The following examples are illustrative of the preferred embodiments of this invention.
An electromagnetic shielding web can be comprised of the wires having metal cores made of an electromagnetic shielding material such as copper, iron and stainless steel, and a copper oxide coating plated on the surface of the metal cores.
Referring now to FIG. 1, there is shown a plan view of the shielding web 1 comprising fine wire shaped metal cores 2 made of an electromagnetic shielding material such as copper, iron and stainless steel, wherein coated metal wires are netted crosswise each other to form the shielding web and plated by copper oxide coating.
The metal core, of which the outer diameter is amount 50 microns is netted crosswise, equally spaced apart 250 microns so as to form the shielding web 1 of which the aperture ratio is 50 to 80 percentage. Thus the transparency of said shielding web 1 becomes exceedingly satisfactory.
Further, the copper oxide coating provides the electromagnetic shielding web with gray or black coloring, so that the scattering of lights by the fine wire shaped metal core is effectively inhibited. Furthermore, the copper oxide coating increases the electromagnetic shieldability, because of its own shieldability. The color variations of the copper oxide may be adjusted and selected, corresponding to the degree of oxidation by oxidizers.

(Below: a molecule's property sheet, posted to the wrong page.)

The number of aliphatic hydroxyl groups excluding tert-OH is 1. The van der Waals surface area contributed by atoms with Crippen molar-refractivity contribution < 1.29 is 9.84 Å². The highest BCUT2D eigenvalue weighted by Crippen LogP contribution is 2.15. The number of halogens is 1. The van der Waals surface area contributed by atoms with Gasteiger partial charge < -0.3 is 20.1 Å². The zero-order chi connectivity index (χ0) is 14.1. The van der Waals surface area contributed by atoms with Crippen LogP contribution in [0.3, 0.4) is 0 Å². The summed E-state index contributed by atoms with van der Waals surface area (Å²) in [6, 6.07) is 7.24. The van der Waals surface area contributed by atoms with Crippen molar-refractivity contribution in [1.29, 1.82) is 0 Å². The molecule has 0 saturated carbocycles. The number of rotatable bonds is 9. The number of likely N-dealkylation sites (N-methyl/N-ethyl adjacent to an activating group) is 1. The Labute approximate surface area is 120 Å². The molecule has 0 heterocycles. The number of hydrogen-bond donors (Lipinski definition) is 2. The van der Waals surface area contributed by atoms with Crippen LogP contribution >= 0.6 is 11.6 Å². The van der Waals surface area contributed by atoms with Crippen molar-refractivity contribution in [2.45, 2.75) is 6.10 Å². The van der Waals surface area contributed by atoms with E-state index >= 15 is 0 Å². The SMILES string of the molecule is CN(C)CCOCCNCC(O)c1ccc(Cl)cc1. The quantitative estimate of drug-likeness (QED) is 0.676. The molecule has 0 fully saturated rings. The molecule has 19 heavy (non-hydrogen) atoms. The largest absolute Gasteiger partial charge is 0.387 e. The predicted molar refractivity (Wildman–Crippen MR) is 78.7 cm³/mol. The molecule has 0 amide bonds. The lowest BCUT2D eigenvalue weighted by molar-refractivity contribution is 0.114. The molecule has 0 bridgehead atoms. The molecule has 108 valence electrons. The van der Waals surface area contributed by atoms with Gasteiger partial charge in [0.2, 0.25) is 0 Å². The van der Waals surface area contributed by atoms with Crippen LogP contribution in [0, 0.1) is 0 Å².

When stainless steel is used for the fine wire shaped metal core 2, it cannot be plated directly by copper oxide or silver because the surface constitution of the stainless steel is too dense to be plated by them. It is possible to plate the stainless steel with copper oxide or silver if the stainless steel wire is treated by nickel plating in advance. Therefore, the metal core of the stainless steel must be steeped in nickel bath including hydrochloric acid beforehand. The hydrochloric acid erodes the surface of the stainless steel, so that it can be nickel plated. Then, the copper oxide plating follows.
In the above-mentioned arrangement, the nickel coating increases the electromagnetic shieldability of the fine wire shaped metal core 2 and the copper oxide coating because of its own shieldability.
In the composition of the shielding web 1, without netting the fine wire shaped metal core 2, it may be comprised of, a metal base of the electromagnetic shielding material such as copper, iron and stainless steel, and coatings of nickel and copper oxide of about 20 microns thickness plated to both sides of the metal base, wherein the metal base can be bored by a laser beam to form apertures. In this case, the boring of the metal base may precede the plating.
The shielding web may be comprised of the wires having, a metal core made of the electromagnetic shielding material such as copper, iron and stainless steel, and coatings of silver and copper oxide plated orderly to the metal core, wherein the wires are netted to form the shielding web.
This Example 2 adds the silver coating to the metal core of the composition of the Example 1.
In this case, it is also necessary to nickel plate the wires before silver plating when stainless steel is used for the metal core.
Silver has an excellent electromagnetic shieldability, because of its high magnetic permeability and high electric conductivity. Further, each of the metal core and coatings of nickel, silver and copper oxide has electromagnetic shieldabilities which are different in the efficient frequency ranges. Therefore, the total shieldability is promoted by their shielding effects. The excellent shieldability of the shielding web of this Example 2 is appreciated in the after-mentioned test.
The electromagnetic shielding web comprising the metal core and the silver coating only may provide excellent electromagnetic shieldability, too.